VP Kamala Harris visited the home of her maternal grandfather in the African country of Zambia on Friday. PV Gopalan was an Indian deployed by the Indian government to Zambia in 1966 to serve as the Director of Relief Measures and Refugees. This was shortly after the independence of Zambia and he lived at 16 Independence Avenue in Lusaka, Zambia’s capital.
VP Harris was on a tour of Africa and thought it would be best to visit the house of her grandfather – which she actually visited as a little girl. She was in Ghana visiting when White House officials in collaboration with the Zambian government set out to identify the precise location of PV Gopalan’s Lusaka home.
Harris said she was eager to see the house again because she recalled fond memories with her grandfather at the home. She said her aunt worked at the former Lusaka Central Hospital at the time, and that her grandfather worked as an advisor to Zambia’s first president Kenneth Kaunda on refugee resettlement.
“My visit to Zambia has a special significance for me, as many of you know, and for my family,” Harris told journalists in Lusaka. “As you know, I visited Zambia, Mr. President, as a young girl when my grandfather worked here. I remember my time here fondly. I was a child, so it is the memory of a child. But I remember being here and just how it felt, and the warmth and the excitement that was present. So, from my family and from all of us, we extend our greetings and hello to everyone here.”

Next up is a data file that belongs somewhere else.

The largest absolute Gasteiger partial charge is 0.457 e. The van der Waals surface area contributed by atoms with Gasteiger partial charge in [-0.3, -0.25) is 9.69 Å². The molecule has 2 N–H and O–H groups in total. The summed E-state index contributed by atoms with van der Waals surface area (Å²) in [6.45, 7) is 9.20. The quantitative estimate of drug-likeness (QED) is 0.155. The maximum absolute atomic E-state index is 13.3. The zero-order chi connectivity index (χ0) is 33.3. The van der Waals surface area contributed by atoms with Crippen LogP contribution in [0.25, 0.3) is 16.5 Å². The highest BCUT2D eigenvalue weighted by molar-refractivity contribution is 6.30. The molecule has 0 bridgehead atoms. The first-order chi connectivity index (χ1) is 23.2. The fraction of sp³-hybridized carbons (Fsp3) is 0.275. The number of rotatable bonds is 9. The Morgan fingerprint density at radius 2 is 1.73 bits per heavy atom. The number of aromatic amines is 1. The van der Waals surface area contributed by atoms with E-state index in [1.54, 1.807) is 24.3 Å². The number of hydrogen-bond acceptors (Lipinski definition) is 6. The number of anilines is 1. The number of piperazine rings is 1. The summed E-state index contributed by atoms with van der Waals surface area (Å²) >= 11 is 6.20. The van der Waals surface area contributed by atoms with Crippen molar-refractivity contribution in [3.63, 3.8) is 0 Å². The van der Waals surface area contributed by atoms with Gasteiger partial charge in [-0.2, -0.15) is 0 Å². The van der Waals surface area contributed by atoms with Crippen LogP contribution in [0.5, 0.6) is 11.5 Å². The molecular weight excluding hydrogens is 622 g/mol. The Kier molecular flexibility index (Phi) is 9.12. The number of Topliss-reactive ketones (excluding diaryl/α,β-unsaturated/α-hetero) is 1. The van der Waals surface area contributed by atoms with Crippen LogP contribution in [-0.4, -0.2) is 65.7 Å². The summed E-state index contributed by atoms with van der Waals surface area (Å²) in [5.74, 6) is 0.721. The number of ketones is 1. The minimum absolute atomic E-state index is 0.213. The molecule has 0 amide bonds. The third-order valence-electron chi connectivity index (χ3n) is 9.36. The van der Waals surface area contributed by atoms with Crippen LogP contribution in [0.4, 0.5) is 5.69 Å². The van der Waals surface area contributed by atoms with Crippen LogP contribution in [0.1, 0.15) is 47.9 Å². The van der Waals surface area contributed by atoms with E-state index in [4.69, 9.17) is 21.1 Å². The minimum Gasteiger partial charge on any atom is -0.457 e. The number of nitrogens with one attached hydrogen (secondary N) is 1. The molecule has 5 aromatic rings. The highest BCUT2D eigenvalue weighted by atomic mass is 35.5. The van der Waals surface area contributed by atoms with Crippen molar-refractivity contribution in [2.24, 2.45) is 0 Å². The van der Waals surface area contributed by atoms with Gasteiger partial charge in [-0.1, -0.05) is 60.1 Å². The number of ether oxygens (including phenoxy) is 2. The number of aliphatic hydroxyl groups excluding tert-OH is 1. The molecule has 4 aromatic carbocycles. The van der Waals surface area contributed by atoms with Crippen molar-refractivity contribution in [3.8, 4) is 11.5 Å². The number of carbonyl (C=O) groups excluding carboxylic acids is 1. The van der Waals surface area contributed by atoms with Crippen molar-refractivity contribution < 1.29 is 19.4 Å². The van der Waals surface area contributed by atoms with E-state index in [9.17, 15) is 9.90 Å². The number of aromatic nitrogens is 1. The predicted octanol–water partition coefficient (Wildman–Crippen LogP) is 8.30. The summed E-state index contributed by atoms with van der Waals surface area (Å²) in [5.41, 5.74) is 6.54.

PV Gopalan headed the Office of the Joint Secretary in the Ministry of Rehabilitation in India. But he left the position to work in Zambia in January 1966 under the direction of the Indian government. After he completed his tenure in July 1969, he returned to India and took up leadership of the Office of the Joint Secretary again.
The house where the Indian government official lived with his family at 16 Independence Avenue is no longer there since there had been lots of structural changes in Lusaka since the late 1960s. But the US Embassy in Lusaka worked with VP Harris’ office and the Zambian Ministry of Lands to pore through public records and land surveys before the location could be identified.
A public lands document dated March 9, 1967, enabled officials to identify the location of the house. It also took the cooperation of VP Harris’ aunts and Indian relatives to recollect the general direction of the house their grandfather lived in. But the land now belongs to Madison General Insurance and Madison Financial.